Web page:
You want to write short stories, or you’re already writing them. Short fiction is huge fun to write, because by definition, it’s SHORT. You tell your story quickly; there’s no room to waffle on. This can be a challenge, if you’re anything like me. I enjoy waffling on… you can tell, can’t you? 🙂
(If you’re not sure how long short fiction is,we talked about story lengths in this blog post.)
Amazon’s made some changes, and this affects all Kindle Unlimited authors. Now you get paid according to how many pages readers read.
Kindle Unlimited’s changes: now you get paid according to how much readers read
Kindle Unlimited has been a goldmine for short fiction writers; you got paid by Amazon whenever a reader reads 10% of a story. Of course, Amazon realized that this meant that authors were rushing to post short fiction: short stories and novellas.
It made sense. Publish more, get paid more.
So now Amazon’s changing the 10% rule. Amazon says:
“Beginning July 1, 2015, we’ll switch from paying Kindle Unlimited (KU) and Kindle Owners’ Lending Library (KOLL) royalties based on qualified borrows, to paying based on the number of pages read. We’re making this switch in response to great feedback we received from authors who asked us to better align payout with the length of books and how much customers read. Under the new payment method, you’ll be paid for each page individual customers read of your book, the first time they read it.”
What will this mean for you, if you’re publishing fiction? Essentially, nothing at all. You want readers to read — the more readers who enjoy your work, the more of your work they’ll read, and the more ebooks you’ll sell.
Here are a couple of tips which will help you to write fiction which keeps readers reading.
1. Keep readers reading: start in the middle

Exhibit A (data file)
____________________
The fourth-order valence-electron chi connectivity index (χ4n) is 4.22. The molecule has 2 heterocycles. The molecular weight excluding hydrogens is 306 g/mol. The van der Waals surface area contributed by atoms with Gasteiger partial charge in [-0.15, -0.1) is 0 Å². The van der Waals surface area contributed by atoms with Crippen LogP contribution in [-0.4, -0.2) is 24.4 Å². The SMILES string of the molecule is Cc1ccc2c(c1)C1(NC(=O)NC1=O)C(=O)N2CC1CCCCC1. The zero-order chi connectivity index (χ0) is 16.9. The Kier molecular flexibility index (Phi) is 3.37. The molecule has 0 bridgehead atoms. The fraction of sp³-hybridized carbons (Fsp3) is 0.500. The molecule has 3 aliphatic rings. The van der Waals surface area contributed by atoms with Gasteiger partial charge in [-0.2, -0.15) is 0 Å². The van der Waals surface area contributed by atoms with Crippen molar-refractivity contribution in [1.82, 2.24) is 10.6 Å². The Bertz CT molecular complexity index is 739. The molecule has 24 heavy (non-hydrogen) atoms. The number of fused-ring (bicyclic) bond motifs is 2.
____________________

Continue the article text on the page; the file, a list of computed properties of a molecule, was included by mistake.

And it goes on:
In a word: ACTION. Skip introductions.
Start your short fiction in the middle of the action, as close to the end of the story as possible. Experienced authors do this instinctively with short fiction. Their goal is to grab readers, and keep them reading.
New authors want to set the scene — they want to introduce the characters, add backstory, and so on. DON’T. I suggested that you kill your backstory in this post: here’s why. Backstory stops your story dead. It doesn’t matter whether you’re writing long or short fiction: readers read to find out what happens next.
2. Learn from bestselling authors: skip explanations
New authors want to explain. Please don’t. Readers are smart. They’ll figure it out— and they’ll keep reading so that they do figure it out.
Currently I’m reading Peter Temple’s An Iron Rose. Temple writes amazing crime fiction; he’s a master at setting scene, and creating great characters, with wonderful laugh-out-loud dialogue. He explains little. I’ve had many WTF moments, and I’ve only read half the book.
Those WHAT??? moments keep readers reading.
Remember genre: readers read for emotion
Our two tips: start in the middle of your story, and skip explanations, are essential to keep readers reading.
So is genre.
We’ve discussed genre. Readers read for entertainment. They want an entertainment of a specific kind: they have expectations. Promise readers a suspenseful zombie tale, and that’s what they expect. Promise them a steamy short billionaire romance, and that’s what they expect — and they’ll keep reading, every page.
Pay attention to these tips, and you’ll write short stories — and longer fiction too — that readers love. They’ll read your fiction right to the end, and will beg for more.
Kindle Short Fiction Domination: Today’s Blueprint For Writing Success And Income (4-week class)
Want to write short fiction and build a successful career? For the first time in decades, it’s possible to write short stories and make a great income. Each week, for four weeks, you receive a new lesson, in PDF format, via a download link sent to your email inbox.
As we move through the class, you’re not only writing your own short stories, you’re also discovering the Kindle short fiction BLUEPRINT… What to publish, and when, so that your Amazon income steadily increases. Join us. 🙂
How to profit from your writing: online store.